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Financial Factors to Consider When Making a Career Change

August 12th, 2019

Once you get past the emotional factors of making the decision to change your career, there are many critical financial factors to consider. Taking a balanced approach to a career transition is all about working hard and taking calculated risks to reap the mental (and financial) rewards! 

Being aware of how much you spend. Breaking it down into ‘needs’ and ‘wants’ will help you find the key to financial freedom and successful life transitions. Food, shelter, clothing, transportation, communication, medical care – these are basic necessities that you need to budget for. By minimising how much you spend, you allow yourself the financial cushion to break the chains of a career that’s no longer satisfying. 

Career change costs

Money is often the biggest stumbling block when it comes to taking the plunge, as most people know that career changes don’t come cheap. This is because starting over in a new field, undergoing training and education, embarking on a philanthropic journey, or becoming self-employed come with an initial price tag. Consider a plan for these costs:

  • Tuition, books and fees associated with earning a degree. (If you’re required to reduce hours or give up your job to accommodate your study you will also need to factor in loss of income.)
  • Testing fees, classes, required meeting attendance for gaining new credentials.
  • Membership fees for joining a trade association or society that will help you grow industry networks.
  • Printing, postage, phone calls and getting to interviews when searching for a new job.
  • Job hunting trips if needing to travel far (airfare, hotel, car rental and meals).
  • Replacement costs for benefits offered by your current employer eg. company car, mobile phone, laptop, health insurance.
  • A change in wardrobe if changing the style of career or saying goodbye to a uniform.
  • Reduced salary if taking on an entry-level position.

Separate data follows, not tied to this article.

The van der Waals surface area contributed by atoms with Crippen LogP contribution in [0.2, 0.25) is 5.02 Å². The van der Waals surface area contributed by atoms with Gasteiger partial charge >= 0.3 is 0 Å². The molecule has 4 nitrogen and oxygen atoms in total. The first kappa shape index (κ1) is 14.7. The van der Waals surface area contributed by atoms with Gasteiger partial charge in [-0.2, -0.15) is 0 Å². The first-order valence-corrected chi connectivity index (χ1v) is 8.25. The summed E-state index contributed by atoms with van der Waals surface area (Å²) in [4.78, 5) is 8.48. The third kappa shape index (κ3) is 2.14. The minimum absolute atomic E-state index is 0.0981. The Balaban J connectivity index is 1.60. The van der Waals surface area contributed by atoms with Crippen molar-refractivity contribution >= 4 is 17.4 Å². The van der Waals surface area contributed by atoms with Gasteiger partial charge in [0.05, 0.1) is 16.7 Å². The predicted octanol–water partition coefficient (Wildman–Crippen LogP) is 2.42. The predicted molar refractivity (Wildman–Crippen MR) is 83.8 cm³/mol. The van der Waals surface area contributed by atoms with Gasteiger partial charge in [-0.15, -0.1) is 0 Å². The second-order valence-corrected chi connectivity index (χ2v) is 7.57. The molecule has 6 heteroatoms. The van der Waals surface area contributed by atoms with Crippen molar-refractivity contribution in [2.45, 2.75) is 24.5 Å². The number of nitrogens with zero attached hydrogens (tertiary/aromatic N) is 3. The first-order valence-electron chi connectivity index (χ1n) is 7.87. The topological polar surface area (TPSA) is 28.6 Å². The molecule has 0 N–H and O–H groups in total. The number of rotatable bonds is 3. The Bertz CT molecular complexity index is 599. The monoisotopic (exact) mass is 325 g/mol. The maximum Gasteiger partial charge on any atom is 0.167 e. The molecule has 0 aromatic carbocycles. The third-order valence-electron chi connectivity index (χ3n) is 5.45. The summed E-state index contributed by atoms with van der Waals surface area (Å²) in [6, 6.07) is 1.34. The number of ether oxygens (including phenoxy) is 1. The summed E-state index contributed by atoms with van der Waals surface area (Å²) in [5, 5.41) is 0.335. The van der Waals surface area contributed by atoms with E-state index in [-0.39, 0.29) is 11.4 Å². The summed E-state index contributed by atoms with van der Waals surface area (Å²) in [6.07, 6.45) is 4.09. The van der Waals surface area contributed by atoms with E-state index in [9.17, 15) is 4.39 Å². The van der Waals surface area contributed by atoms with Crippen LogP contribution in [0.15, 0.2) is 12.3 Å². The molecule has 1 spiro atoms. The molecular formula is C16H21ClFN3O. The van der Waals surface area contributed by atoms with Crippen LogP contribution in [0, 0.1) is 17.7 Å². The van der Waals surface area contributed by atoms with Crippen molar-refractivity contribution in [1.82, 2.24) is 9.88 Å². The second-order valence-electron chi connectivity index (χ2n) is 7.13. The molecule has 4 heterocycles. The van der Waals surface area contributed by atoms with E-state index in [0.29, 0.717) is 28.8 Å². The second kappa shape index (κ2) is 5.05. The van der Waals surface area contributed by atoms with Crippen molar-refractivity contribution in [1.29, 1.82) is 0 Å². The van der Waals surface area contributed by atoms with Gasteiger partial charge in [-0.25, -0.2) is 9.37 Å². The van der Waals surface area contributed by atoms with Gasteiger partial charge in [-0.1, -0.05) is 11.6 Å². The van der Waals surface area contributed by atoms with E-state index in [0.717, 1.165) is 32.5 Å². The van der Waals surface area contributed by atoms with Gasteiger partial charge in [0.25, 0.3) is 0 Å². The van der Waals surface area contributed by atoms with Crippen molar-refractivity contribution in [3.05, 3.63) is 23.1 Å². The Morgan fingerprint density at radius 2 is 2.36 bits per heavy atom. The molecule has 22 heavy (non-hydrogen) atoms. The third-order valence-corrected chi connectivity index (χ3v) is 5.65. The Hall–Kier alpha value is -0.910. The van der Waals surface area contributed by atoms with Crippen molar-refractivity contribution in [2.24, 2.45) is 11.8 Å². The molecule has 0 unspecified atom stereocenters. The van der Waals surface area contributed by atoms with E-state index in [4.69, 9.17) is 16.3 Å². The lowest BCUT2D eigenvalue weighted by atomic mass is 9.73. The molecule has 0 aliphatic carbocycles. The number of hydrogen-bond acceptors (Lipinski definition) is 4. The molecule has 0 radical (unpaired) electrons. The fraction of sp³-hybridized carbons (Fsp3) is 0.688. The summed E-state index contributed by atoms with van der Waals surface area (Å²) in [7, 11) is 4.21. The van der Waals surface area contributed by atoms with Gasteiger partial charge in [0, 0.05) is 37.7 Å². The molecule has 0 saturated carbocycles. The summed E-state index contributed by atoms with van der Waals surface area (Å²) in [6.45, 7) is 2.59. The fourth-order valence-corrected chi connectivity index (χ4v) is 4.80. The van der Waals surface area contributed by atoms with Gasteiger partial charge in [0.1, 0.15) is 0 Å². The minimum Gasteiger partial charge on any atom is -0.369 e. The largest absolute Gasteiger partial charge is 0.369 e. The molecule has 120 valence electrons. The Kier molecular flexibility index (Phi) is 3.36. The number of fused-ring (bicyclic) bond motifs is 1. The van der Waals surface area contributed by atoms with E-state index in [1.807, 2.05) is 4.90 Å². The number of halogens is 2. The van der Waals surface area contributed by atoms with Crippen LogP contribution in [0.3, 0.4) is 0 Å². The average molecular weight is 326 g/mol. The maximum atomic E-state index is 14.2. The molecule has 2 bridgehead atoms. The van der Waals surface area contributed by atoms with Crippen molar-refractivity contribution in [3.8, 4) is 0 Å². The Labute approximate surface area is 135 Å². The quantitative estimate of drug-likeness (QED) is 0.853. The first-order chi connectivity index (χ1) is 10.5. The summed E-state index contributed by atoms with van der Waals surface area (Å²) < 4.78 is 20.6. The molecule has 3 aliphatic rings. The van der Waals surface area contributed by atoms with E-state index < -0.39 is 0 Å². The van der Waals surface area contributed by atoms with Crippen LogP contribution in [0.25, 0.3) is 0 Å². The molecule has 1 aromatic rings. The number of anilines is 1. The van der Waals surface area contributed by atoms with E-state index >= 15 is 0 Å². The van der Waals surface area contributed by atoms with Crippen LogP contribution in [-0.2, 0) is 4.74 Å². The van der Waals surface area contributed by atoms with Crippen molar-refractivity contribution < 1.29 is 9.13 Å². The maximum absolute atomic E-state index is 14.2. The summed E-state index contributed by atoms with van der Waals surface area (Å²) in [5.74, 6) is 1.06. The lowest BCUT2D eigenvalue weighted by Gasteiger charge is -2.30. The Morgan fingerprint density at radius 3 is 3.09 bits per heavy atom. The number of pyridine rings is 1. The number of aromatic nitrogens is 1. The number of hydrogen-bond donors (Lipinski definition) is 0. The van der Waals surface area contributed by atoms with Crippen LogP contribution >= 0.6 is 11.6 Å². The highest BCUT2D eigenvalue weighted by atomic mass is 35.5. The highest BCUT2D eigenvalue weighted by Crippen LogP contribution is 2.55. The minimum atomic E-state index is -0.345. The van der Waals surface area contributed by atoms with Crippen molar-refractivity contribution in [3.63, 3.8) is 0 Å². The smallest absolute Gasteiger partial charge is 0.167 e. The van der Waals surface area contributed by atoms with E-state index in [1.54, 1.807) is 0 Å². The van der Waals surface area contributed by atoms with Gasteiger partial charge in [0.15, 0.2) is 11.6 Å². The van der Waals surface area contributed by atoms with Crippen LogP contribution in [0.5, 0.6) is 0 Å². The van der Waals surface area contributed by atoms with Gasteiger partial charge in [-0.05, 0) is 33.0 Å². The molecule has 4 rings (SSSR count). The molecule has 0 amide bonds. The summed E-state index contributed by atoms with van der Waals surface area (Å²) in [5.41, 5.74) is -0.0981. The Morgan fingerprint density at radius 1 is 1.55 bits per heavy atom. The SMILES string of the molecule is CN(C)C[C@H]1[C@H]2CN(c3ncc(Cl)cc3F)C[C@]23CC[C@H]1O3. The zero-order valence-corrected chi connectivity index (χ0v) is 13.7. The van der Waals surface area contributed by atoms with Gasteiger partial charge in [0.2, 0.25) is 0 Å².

• Household moving costs and cost-of-living differences if needing to relocate.

Pay schedules (first and last paychecks)

When embarking on a career change, familiarise yourself with the ins-and-outs of Australia’s employment legislation, which changes frequently. Australian workplace rules are laid out by ten national employment standards (as advised in the Fair Work Act of 2009), with additional workplace rules and employee protections applying in unionised industries or according to Enterprise Bargaining Agreements. 

‘Final pay’ is what your employer owes you when your employment ends. Most awards state that employers need to pay employees their final payment within 7 days of the employment ending. You can check your employment contract for more details. 

Under Australian law, you should get the following entitlements in your final pay:

  • Outstanding wages for hours you have worked, including penalty rates and allowances.
  • Any accumulated annual leave, including annual leave loading if it would have been paid during employment.
  • Accrued or pro-rata long service leave, payment in lieu of notice or redundancy pay if applicable.

Sick and carer’s leave is not paid out when employment ends. 

The Fair Work Ombudsman has a range of online tools for calculating your final pay. 

When it comes to understanding your first pay in your new career, you should talk to your employer about what your ‘employment type’ will be before you start your new job. Your type of employment will affect your hours of work, your rate of pay and some of your entitlements. Rates of pay and breaks will be laid out in your award or enterprise agreement. For more information, visit www.fwc.gov.au

You should expect to get a payslip from your employer no later than one day after payday. Your employer should also be keeping records about your employment, including details about your pay, hours of work, leave entitlements and any agreements you’ve made such as an individual flexibility agreement. 

Finding another job

When it comes to finding another job, you have the option of looking while still employed or ending your employment to concentrate on your new career move. Looking for a job while employed and continuing to collect a paycheck may seem like the best of both worlds, but it adds a few extra challenges that you’ll need to account for.